ES recommends ACE inhibitors, angiotensin receptor blockers (ARBs), and calcium channel blockers rather than β-adrenergic blockers as first-line therapy for hypertension in patients who are obese with T2DM. ( 1 , H )
When antidepressant therapy is indicated, ES recommends a shared decision-making process that provides patients with quantitative estimates of the expected weight effect of the antidepressant to make an informed decision about drug choice. Other factors that need to be taken into consideration include the expected length of treatment. (1, M)
ES recommends using weight-neutral antipsychotic alternatives when clinically indicated rather than those that cause weight gain, and the use of a shared decision-making process that provides patients with quantitative estimates of the expected weight effect of the alternative treatments to make an informed decision about drug choice. (1, M)
ES recommends considering weight gain potential in choosing an antiepileptic drug for any given patient, and the use of a shared decision-making process that provides patients with quantitative estimates of the expected weight effect of the drugs to make an informed decision about drug choice. (1, M)

In women with a BMI >27 kg/m2 with comorbidities or >30 kg/m2 seeking contraception, ES suggests oral contraceptives over injectable medications due to weight gain with injectables, provided that women are well-informed about the risks and benefits (i.e., oral contraceptives are not contraindicated).

( 2 , VL )
ES suggests monitoring the weight and waist circumference of patients on antiretroviral therapy due to unavoidable weight gain, weight redistribution, and associated cardiovascular risk. (2, M)
ES suggests the use of NSAIDs and disease-modifying antirheumatic drugs (DMARDs) when possible in patients with chronic inflammatory disease like rheumatoid arthritis, since corticosteroids commonly produce weight gain. (2, M)
ES suggests the use of antihistamines with less central nervous system activity (less sedation) to limit weight gain. (2, L)

Off-Label Use of Drugs Approved for Other Indications for Chronic Obesity Management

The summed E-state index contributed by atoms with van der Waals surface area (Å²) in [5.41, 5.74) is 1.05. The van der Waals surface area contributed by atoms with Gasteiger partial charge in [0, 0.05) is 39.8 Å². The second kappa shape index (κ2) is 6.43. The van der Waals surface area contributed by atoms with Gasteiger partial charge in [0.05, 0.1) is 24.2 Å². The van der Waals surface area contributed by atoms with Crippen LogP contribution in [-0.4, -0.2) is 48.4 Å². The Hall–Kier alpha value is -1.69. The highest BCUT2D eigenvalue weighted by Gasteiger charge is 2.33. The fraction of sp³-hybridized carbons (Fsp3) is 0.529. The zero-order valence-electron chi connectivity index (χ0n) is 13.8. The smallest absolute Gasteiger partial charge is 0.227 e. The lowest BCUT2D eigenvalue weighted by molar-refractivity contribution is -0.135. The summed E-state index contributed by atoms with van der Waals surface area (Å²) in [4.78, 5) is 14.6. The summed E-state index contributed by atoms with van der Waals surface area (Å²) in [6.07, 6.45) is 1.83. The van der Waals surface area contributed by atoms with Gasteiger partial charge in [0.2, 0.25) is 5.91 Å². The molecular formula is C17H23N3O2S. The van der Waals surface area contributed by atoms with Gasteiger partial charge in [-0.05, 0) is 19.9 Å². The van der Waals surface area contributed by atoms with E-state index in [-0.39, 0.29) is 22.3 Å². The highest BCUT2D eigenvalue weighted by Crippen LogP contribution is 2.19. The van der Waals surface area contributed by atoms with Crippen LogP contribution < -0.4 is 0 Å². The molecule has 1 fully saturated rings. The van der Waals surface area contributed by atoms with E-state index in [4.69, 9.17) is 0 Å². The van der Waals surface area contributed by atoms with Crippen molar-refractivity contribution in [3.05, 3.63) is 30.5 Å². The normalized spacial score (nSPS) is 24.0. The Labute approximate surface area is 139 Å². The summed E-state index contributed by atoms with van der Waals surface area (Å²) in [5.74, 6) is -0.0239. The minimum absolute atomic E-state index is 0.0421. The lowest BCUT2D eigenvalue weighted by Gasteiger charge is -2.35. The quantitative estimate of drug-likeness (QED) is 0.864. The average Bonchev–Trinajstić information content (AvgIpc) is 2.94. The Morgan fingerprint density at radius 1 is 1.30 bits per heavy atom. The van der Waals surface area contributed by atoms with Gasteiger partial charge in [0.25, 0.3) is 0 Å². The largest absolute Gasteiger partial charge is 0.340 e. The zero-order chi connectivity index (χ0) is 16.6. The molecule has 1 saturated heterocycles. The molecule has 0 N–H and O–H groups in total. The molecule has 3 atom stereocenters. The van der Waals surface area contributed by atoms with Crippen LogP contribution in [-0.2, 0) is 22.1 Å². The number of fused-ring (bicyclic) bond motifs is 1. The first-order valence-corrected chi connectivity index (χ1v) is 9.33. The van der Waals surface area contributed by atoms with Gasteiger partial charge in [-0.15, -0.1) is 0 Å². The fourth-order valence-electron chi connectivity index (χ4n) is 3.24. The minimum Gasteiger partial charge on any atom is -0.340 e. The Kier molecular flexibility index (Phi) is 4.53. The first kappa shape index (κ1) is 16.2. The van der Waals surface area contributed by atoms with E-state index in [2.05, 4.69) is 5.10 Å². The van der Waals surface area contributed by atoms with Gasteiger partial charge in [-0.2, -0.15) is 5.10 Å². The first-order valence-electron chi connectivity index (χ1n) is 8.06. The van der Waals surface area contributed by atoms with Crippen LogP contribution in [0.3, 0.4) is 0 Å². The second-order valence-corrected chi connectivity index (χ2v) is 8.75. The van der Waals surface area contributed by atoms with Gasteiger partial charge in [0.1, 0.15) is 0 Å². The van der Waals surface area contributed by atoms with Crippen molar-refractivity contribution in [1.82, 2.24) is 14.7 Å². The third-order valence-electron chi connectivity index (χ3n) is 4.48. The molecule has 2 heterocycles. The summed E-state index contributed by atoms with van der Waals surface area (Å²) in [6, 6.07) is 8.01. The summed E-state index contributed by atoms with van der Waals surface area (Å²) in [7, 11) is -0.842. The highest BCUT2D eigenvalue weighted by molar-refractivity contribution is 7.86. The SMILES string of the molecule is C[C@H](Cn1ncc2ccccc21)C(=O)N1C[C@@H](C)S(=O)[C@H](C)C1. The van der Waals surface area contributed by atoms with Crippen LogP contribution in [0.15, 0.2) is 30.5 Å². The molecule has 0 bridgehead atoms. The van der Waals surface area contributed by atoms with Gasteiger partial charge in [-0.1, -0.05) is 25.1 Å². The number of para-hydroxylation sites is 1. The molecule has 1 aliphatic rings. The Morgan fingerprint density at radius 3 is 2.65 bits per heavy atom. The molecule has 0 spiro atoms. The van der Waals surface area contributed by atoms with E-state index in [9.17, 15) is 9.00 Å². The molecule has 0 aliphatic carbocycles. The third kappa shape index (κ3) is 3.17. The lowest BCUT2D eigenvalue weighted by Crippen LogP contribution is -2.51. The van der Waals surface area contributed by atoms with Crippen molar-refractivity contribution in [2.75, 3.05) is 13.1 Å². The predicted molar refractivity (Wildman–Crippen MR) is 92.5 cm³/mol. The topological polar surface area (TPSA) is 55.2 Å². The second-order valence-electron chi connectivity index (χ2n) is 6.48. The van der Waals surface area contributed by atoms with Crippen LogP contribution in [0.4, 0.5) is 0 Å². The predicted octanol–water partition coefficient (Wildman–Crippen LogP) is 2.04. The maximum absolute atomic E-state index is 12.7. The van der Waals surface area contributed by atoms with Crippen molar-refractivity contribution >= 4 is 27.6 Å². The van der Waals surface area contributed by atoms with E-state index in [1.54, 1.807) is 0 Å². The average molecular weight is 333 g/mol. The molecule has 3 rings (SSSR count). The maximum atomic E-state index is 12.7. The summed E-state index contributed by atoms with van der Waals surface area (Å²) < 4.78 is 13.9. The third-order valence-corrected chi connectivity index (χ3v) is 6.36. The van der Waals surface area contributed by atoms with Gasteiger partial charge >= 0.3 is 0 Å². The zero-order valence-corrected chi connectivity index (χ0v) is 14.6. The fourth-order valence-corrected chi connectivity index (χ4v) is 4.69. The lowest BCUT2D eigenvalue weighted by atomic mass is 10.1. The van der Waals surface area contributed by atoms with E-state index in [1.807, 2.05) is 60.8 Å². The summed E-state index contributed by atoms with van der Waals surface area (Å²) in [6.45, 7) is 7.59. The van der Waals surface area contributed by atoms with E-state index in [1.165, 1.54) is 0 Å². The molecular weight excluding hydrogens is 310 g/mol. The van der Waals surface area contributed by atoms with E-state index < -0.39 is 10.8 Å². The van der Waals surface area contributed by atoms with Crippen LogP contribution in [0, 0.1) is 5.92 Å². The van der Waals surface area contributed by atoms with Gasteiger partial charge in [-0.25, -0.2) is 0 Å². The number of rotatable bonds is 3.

ES suggests against the off-label use of medications approved for other disease states for the sole purpose of producing weight loss. A trial of such therapy can be attempted in the context of research, and by health care providers with expertise in weight management dealing with a well-informed patient. (U, )

Recommendation Grading




Pharmacological Management of Obesity

Authoring Organization

Endorsing Organization

Publication Month/Year

January 2, 2015

Document Type


External Publication Status


Country of Publication


Document Objectives

To formulate clinical practice guidelines for the pharmacological management of obesity.

Inclusion Criteria

Female, Male, Adolescent, Adult, Child, Older adult

Health Care Settings


Intended Users

Dietician nutritionist, diabetes educator, nurse, nurse practitioner, physician, physician assistant


Counseling, Management, Treatment

Diseases/Conditions (MeSH)

D009765 - Obesity, D019440 - Anti-Obesity Agents, D000073319 - Obesity Management


obesity, overweight

Source Citation

Caroline M. Apovian, Louis J. Aronne, Daniel H. Bessesen, Marie E. McDonnell, M. Hassan Murad, Uberto Pagotto, Donna H. Ryan, Christopher D. Still, Pharmacological Management of Obesity: An Endocrine Society Clinical Practice Guideline, The Journal of Clinical Endocrinology & Metabolism, Volume 100, Issue 2, 1 February 2015, Pages 342–362,